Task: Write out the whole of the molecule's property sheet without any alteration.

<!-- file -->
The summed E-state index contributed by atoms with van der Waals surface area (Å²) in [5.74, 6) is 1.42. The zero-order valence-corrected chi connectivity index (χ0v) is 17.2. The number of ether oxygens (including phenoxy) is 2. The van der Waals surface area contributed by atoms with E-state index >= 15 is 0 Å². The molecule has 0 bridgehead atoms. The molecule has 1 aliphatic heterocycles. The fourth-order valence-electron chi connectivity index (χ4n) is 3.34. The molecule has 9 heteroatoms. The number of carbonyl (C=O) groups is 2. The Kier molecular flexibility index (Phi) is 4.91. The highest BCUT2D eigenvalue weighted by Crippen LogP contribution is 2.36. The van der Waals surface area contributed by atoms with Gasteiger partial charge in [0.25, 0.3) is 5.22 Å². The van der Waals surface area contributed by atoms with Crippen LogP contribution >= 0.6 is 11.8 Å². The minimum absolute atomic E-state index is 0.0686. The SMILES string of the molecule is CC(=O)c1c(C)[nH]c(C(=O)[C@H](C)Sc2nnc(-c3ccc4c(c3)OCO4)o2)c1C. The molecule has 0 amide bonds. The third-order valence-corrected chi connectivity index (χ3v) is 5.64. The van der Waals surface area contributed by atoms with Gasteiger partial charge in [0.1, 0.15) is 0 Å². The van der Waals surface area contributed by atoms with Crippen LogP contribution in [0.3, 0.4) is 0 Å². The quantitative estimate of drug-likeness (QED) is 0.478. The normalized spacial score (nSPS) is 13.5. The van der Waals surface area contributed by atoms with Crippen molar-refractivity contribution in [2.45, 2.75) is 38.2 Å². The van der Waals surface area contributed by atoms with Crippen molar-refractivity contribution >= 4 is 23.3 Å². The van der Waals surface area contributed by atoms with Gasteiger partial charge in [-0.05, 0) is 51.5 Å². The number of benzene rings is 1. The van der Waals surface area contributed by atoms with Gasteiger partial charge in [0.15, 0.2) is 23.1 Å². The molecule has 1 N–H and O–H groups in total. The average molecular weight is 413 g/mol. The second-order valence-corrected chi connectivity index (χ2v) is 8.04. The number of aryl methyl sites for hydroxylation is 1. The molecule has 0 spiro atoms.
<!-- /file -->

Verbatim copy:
The summed E-state index contributed by atoms with van der Waals surface area (Å²) in [5.74, 6) is 1.42. The zero-order valence-corrected chi connectivity index (χ0v) is 17.2. The number of ether oxygens (including phenoxy) is 2. The van der Waals surface area contributed by atoms with E-state index >= 15 is 0 Å². The molecule has 0 bridgehead atoms. The molecule has 1 aliphatic heterocycles. The fourth-order valence-electron chi connectivity index (χ4n) is 3.34. The molecule has 9 heteroatoms. The number of carbonyl (C=O) groups is 2. The Kier molecular flexibility index (Phi) is 4.91. The highest BCUT2D eigenvalue weighted by Crippen LogP contribution is 2.36. The van der Waals surface area contributed by atoms with Gasteiger partial charge in [0.25, 0.3) is 5.22 Å². The van der Waals surface area contributed by atoms with Crippen LogP contribution >= 0.6 is 11.8 Å². The minimum absolute atomic E-state index is 0.0686. The SMILES string of the molecule is CC(=O)c1c(C)[nH]c(C(=O)[C@H](C)Sc2nnc(-c3ccc4c(c3)OCO4)o2)c1C. The molecule has 0 amide bonds. The third-order valence-corrected chi connectivity index (χ3v) is 5.64. The van der Waals surface area contributed by atoms with Gasteiger partial charge in [0.1, 0.15) is 0 Å². The van der Waals surface area contributed by atoms with Crippen LogP contribution in [0.3, 0.4) is 0 Å². The quantitative estimate of drug-likeness (QED) is 0.478. The normalized spacial score (nSPS) is 13.5. The van der Waals surface area contributed by atoms with Crippen molar-refractivity contribution in [2.45, 2.75) is 38.2 Å². The van der Waals surface area contributed by atoms with Crippen molar-refractivity contribution >= 4 is 23.3 Å². The van der Waals surface area contributed by atoms with Gasteiger partial charge in [-0.05, 0) is 51.5 Å². The number of benzene rings is 1. The van der Waals surface area contributed by atoms with Gasteiger partial charge in [0.15, 0.2) is 23.1 Å². The molecule has 1 N–H and O–H groups in total. The average molecular weight is 413 g/mol. The second-order valence-corrected chi connectivity index (χ2v) is 8.04. The number of aryl methyl sites for hydroxylation is 1. The molecule has 0 spiro atoms.